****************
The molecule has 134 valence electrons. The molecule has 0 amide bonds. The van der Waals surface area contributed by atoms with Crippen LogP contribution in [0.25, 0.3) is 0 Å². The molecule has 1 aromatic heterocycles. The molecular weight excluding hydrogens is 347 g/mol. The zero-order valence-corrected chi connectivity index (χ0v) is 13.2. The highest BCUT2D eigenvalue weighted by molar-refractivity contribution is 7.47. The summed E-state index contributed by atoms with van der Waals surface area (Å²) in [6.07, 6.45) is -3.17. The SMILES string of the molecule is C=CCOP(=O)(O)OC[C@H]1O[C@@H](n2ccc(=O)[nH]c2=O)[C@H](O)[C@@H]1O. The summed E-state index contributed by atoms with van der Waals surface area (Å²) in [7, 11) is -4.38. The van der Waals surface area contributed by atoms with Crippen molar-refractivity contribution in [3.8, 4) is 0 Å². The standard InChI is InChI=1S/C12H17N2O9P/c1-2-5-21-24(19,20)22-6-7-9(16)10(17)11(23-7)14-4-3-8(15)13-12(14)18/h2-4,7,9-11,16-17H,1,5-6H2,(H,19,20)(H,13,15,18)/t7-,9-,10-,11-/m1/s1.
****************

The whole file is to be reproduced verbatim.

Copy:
The molecule has 134 valence electrons. The molecule has 0 amide bonds. The van der Waals surface area contributed by atoms with Crippen LogP contribution in [0.25, 0.3) is 0 Å². The molecule has 1 aromatic heterocycles. The molecular weight excluding hydrogens is 347 g/mol. The zero-order valence-corrected chi connectivity index (χ0v) is 13.2. The highest BCUT2D eigenvalue weighted by molar-refractivity contribution is 7.47. The summed E-state index contributed by atoms with van der Waals surface area (Å²) in [6.07, 6.45) is -3.17. The SMILES string of the molecule is C=CCOP(=O)(O)OC[C@H]1O[C@@H](n2ccc(=O)[nH]c2=O)[C@H](O)[C@@H]1O. The summed E-state index contributed by atoms with van der Waals surface area (Å²) in [7, 11) is -4.38. The van der Waals surface area contributed by atoms with Crippen molar-refractivity contribution in [3.8, 4) is 0 Å². The standard InChI is InChI=1S/C12H17N2O9P/c1-2-5-21-24(19,20)22-6-7-9(16)10(17)11(23-7)14-4-3-8(15)13-12(14)18/h2-4,7,9-11,16-17H,1,5-6H2,(H,19,20)(H,13,15,18)/t7-,9-,10-,11-/m1/s1.